G. Yes, I agree. "for the past six years" (or more often "for the last six years") should be used as "I have been working here for the past six years."

  • So which are the most suitable for that context in your opinion? – user1425 Mar 10 '14 at 16:21
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    Let's assume that the person is upset about being dismissed. "How long did you work here?" is rather neutral, since it avoids mention of when the work terminated. "How long have you been working here?" conveys a bit of sympathy, a sort of shared refusal to acknowledge that the dismissal has happened. Which it hasn't until 11, this tense points out. "How long had you been working here?" is rather the opposite, implying an additional "before you were dismissed" and making it quite clear that the person is now no longer working here. So, it depends. :) – BobRodes Mar 11 '14 at 19:24
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I will try to justify my answers in terms of the uses of each tense:

A. How long did you work here?

This one uses simple past (did) and is OK, because simple past simply states the work happened at some point in the past.

B. How long were you working here?

This one uses continuous past (were working) and is also OK for two reasons: the work happened in the past and the verb work admits the continuous aspect (it is possible to say I'm working). Not every verb admits the continuous aspect, for example, it is not possible to say I'm knowing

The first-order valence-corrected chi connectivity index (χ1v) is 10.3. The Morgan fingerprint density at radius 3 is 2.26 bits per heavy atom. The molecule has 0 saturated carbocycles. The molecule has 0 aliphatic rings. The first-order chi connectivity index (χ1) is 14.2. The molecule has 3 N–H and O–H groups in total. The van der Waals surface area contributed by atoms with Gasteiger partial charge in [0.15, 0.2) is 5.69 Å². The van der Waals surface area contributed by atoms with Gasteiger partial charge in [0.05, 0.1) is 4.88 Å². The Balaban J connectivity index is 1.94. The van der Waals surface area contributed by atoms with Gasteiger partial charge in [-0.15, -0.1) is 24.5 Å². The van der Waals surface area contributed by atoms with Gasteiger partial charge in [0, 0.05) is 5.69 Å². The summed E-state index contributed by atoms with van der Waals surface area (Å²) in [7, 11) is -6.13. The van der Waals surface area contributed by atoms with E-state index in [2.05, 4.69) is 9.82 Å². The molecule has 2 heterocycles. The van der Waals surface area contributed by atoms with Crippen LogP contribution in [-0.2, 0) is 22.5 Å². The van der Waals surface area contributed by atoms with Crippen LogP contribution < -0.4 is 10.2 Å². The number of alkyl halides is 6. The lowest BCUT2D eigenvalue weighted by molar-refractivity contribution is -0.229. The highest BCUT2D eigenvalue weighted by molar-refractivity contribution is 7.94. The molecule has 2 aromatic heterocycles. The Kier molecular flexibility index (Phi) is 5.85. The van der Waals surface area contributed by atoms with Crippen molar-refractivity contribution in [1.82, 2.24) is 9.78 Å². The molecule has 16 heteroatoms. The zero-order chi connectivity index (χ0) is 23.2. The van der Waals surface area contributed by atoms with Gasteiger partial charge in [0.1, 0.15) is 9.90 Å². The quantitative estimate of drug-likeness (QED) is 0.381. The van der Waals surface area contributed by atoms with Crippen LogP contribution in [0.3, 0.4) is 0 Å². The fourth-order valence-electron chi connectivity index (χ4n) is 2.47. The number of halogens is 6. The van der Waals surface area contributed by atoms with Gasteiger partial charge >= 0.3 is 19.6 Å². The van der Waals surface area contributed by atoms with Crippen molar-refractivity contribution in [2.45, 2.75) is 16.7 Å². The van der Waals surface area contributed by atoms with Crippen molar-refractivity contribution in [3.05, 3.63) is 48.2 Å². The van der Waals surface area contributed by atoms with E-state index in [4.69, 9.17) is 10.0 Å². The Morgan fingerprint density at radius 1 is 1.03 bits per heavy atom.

C. How long had you been working here until today?

D. How long had you worked here until today?

I think this ones feel a bit clunky. I think the reason for this clunkiness is that "until today" clashes with the use of past perfect tense (continuous or not). A past perfect tense is used to talk about a past event that happened before another past event. We know from the context that "working" took place before being dismissed that day at 10am. However, this question only highlights "until today", it doesn't mention the event of being dismissed.

In short, the context makes this question correct, but the combination "until today" and "past perfect" feels clunky.

E. How long have you worked here?

F. I have been working here for the last 6 years.

These ones use the continuous present perfect tense. The present perfect tense is used to talk about an action that has happened at an unspecified time in the past but has a connection to the present. Thus, if this question is asked only 5 minutes after being dismissed, the connection to the present is still there. However, there will be a time at which the connection with the present is lost and then the choice of present perfect would be wrong.

G. I was working here for the last 6 years.

Here I disagree. This reply is using continuous past (was working) and thus it indicates that the action (working) happened in the past but it doesn't continue in the present.

However, the same arguments as those applied for E and F could be used here to justify the use of continuous present perfect (I have been working) provided the link with the present has not been lost.